Storms, cities, sustainability

October 31, 2013

Mike Tuffrey rethinks what sustainability means in an era of extreme weather and growing cities.

Being out of London this week on half term, I got caught up in the storms that brought power lines down across rural southern England. That set me thinking about the resilience of cities and how the history of humans huddling together first in hamlets and villages, then in towns and now in mega-cities is actually something to be welcomed.

Today half of us live in urban areas – some 3.6 billion people. By 2030 that’s projected to rise to 5 billion, accounting for 60% of humanity. In India’s cities, floor space equivalent to the whole of Chicago is being added each year. In China it’s running at more than twice that rate.

Got right, cities can offer more effective transportation, greater energy efficiency, higher productivity and more opportunities to increase skills, knowledge and social and cultural interaction. There’s a growing body of research on how to do more with less through urban living. For example, I found it interesting to see how much of Jonathon Porritt’s latest analysis – in his new book ‘The World We Made’ which we review here this month – depends on reinventing the way we live in towns and cities.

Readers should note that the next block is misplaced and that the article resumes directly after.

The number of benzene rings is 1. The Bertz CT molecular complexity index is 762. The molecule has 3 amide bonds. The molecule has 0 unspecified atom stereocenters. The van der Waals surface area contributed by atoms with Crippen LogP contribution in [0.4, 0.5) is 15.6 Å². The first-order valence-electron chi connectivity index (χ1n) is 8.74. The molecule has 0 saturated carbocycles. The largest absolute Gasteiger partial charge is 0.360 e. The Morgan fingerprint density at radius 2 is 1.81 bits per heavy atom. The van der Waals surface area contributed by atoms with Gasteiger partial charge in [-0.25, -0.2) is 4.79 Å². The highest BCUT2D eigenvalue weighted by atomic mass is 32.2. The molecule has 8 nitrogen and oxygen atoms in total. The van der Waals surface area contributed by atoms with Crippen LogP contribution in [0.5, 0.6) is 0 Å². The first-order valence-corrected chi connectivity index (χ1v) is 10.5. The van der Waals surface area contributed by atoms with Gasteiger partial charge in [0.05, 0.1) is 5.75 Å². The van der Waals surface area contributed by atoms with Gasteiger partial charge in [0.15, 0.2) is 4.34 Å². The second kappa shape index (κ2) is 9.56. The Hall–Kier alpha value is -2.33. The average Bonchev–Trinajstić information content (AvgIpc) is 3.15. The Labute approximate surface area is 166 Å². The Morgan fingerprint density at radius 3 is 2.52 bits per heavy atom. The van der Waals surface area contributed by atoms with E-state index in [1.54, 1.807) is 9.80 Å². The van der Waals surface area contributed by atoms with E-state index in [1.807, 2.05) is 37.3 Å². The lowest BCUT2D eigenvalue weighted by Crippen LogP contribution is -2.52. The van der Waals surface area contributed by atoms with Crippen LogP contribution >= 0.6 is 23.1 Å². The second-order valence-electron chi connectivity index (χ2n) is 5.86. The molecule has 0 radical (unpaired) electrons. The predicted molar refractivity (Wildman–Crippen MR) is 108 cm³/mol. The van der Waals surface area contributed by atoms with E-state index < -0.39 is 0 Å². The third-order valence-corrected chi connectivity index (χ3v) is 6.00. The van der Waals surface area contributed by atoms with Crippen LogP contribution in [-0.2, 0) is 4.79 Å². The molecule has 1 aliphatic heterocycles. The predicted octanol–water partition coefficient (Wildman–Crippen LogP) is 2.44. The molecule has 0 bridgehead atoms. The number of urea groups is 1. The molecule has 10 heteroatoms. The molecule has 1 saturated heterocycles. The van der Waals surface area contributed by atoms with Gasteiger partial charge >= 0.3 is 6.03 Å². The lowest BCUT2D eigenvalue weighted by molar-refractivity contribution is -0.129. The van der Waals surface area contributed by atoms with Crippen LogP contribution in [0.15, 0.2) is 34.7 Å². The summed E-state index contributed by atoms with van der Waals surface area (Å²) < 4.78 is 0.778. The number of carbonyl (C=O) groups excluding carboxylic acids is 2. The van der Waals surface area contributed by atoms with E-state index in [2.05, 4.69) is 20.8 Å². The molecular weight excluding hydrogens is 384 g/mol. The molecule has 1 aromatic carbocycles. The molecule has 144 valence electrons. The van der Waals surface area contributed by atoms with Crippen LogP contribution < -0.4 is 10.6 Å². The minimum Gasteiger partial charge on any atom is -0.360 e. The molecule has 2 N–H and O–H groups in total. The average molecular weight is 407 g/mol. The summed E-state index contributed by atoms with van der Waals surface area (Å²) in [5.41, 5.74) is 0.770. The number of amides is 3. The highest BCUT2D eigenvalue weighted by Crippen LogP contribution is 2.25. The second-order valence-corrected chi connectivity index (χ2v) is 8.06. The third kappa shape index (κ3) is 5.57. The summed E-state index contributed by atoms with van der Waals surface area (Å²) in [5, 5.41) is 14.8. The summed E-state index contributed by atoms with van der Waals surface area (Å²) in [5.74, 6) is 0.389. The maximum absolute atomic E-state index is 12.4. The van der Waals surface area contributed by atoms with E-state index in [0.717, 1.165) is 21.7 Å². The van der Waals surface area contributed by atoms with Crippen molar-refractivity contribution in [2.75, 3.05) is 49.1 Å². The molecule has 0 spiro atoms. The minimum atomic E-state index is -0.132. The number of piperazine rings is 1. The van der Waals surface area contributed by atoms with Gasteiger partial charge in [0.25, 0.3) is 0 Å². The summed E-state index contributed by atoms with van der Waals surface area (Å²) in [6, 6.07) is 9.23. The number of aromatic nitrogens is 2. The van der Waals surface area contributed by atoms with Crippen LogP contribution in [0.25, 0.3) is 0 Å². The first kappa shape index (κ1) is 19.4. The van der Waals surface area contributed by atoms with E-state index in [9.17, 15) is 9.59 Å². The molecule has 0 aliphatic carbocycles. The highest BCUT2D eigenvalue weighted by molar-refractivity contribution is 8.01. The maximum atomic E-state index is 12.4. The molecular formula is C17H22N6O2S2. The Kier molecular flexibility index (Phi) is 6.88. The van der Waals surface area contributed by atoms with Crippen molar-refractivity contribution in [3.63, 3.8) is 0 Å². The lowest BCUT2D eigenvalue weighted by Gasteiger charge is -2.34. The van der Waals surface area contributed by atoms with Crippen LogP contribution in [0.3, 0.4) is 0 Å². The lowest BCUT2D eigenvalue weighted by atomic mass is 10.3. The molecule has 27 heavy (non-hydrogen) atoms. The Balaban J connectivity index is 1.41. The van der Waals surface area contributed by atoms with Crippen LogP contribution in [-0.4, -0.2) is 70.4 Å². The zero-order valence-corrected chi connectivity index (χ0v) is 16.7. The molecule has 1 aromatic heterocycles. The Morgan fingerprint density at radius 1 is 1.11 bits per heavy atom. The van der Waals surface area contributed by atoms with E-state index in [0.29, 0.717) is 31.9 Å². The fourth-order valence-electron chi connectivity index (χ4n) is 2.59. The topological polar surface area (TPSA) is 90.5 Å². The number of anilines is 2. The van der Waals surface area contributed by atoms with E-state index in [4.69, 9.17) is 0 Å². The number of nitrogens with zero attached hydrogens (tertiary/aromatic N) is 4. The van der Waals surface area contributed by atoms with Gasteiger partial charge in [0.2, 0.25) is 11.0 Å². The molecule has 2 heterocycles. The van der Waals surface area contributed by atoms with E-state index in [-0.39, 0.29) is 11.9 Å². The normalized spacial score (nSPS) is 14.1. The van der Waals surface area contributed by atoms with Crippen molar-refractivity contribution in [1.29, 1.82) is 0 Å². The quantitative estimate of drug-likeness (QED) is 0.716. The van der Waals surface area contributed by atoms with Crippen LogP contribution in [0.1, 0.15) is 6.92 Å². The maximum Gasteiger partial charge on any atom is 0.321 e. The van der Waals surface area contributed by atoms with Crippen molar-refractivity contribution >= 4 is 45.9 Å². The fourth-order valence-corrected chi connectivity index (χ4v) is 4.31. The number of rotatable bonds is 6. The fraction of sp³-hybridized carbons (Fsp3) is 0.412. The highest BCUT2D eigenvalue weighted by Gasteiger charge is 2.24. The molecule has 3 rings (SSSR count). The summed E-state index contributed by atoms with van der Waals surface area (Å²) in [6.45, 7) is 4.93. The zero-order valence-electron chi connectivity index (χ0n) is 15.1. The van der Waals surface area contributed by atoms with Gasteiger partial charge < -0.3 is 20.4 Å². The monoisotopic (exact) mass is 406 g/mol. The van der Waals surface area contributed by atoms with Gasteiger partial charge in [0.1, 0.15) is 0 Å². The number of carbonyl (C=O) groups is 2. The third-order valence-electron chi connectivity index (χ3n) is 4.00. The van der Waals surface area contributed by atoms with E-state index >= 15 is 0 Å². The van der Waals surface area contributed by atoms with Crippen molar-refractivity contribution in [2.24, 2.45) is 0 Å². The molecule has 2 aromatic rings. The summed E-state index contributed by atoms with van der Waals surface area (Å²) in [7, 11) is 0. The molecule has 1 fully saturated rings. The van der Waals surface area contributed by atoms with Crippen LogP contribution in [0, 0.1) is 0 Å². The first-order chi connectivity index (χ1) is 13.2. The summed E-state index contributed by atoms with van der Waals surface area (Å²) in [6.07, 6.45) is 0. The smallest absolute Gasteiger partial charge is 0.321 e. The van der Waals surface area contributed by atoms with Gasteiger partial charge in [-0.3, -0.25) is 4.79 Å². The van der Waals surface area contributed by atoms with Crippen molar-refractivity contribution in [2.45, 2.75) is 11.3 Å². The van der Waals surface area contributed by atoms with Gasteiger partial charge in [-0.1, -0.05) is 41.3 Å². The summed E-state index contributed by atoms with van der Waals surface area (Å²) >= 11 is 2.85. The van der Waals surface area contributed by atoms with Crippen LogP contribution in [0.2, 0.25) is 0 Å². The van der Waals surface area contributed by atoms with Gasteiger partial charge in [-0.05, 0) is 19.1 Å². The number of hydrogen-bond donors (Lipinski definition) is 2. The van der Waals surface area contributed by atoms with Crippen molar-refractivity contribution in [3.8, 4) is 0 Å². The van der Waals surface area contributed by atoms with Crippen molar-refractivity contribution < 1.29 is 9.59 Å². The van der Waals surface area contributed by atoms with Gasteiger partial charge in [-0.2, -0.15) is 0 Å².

For managers in companies trying to make sense of what sustainability means, I’ve often said – just see it as long term thinking: try to do the right thing for your shareholders and other stakeholders over the long term.

Now I’m starting to think we also need to build in a greater awareness of locality, as well as the long term, and so focus much more on the ‘place-effect’ of what we are doing. When considering who to employ and where to source local will often (but not always) turn out to be best. Above all, when considering what customers need, then providing products and services that help improve the quality of live in crowded urban areas will increasing be the route to sustainable commercial success.